Our Rating: 3.50
Easily the most formally sophisticated feature to have played the D.MAC facility, The Blonds plays head games with the conventions of political memoir. Argentinean filmmaker Albertina Carri sets out to learn the truth about her parents, intellectual activists who were dragged from their homes, incarcerated and eventually murdered by the military in the incendiary but hazily remembered days of 1977. Making the rounds of old neighborhoods, Carri quizzes friends, family members and her parents' former collaborators in the underground about the facts behind their lives and deaths. Who were they, really? And just what happened to them?
The rub is that it's not really Carri doing the interviewing, but actress Analía Couceyro, who announces early on that she will be "playing" Carri in the film. When aged neighbors re-bond with the "grown-up" Carri, it's really the stranger Couceyro they're responding to. The real Carri is seen occasionally, in deconstructive sequences shot mostly in black and white that offer glimpses of the methodology behind the subterfuge.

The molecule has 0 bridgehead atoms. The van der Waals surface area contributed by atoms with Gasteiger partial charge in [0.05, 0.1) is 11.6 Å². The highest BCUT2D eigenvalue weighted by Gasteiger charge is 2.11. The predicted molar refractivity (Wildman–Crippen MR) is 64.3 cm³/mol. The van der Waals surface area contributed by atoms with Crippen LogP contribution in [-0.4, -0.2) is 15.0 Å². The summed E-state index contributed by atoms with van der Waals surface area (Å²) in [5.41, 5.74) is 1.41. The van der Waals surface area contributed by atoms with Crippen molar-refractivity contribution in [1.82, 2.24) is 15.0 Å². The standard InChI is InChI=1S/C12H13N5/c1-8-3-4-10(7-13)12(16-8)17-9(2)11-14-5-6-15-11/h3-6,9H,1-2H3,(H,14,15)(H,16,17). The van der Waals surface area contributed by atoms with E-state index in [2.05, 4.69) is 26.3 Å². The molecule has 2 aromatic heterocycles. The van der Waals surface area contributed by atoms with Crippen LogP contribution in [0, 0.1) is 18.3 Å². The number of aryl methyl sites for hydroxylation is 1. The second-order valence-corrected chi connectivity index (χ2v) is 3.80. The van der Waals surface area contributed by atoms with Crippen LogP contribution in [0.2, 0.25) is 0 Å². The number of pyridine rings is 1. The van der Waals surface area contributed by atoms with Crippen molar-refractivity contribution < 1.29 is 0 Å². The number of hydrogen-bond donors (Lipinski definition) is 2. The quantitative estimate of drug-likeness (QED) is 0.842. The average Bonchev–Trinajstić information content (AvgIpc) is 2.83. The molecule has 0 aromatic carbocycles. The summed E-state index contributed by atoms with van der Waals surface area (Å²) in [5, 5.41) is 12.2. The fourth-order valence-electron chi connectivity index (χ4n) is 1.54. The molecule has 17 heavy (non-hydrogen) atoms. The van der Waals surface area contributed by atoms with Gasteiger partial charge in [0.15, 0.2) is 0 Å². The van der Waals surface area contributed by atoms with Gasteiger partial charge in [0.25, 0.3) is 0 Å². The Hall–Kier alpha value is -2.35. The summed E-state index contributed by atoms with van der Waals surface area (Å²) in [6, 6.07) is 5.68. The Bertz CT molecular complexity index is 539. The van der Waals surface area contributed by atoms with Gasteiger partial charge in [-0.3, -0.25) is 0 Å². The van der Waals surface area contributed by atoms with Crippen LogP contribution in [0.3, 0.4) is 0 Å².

Why this peculiar tack has been taken, we're never told outright; perhaps Carri wishes to distance herself from the exploitative aspect of autobiography. But the end result (which betrays a partial debt to the "docu-fictional" approach of Alexander Kluge) is to make us question everything in the movie. The memories of those interviewed by Carri/Couceyro are plainly faulty: They contradict each other on key points, from the activities of the Carris to the color of their hair. Yet with Carri parading Couceyro before the world as her proxy, who knows how many of her own basic claims we can trust?
Adding a further layer of distance, Carri includes some stop-motion-animation sequences peopled by happy-looking Playmobil figurines. (The nod to early Todd Haynes is no accident; like Haynes, Carri has in the past chronicled the on-camera doings of Barbie and Ken dolls.) This director appears deeply suspicious of straight-ahead representation: There's a brief discussion of the possible similarities between the film camera and the torture implements that were allegedly used on her parents. But what The Blonds is "about," mostly, is the inadequacy of memory. The harder she works to unlock the mystery of her parents' past, the more Carri learns that no view she assembles will ever be correct. In matching style to subject matter, she has made her entire film a monument to unknowability. Prepare yourself for any reaction but satisfaction.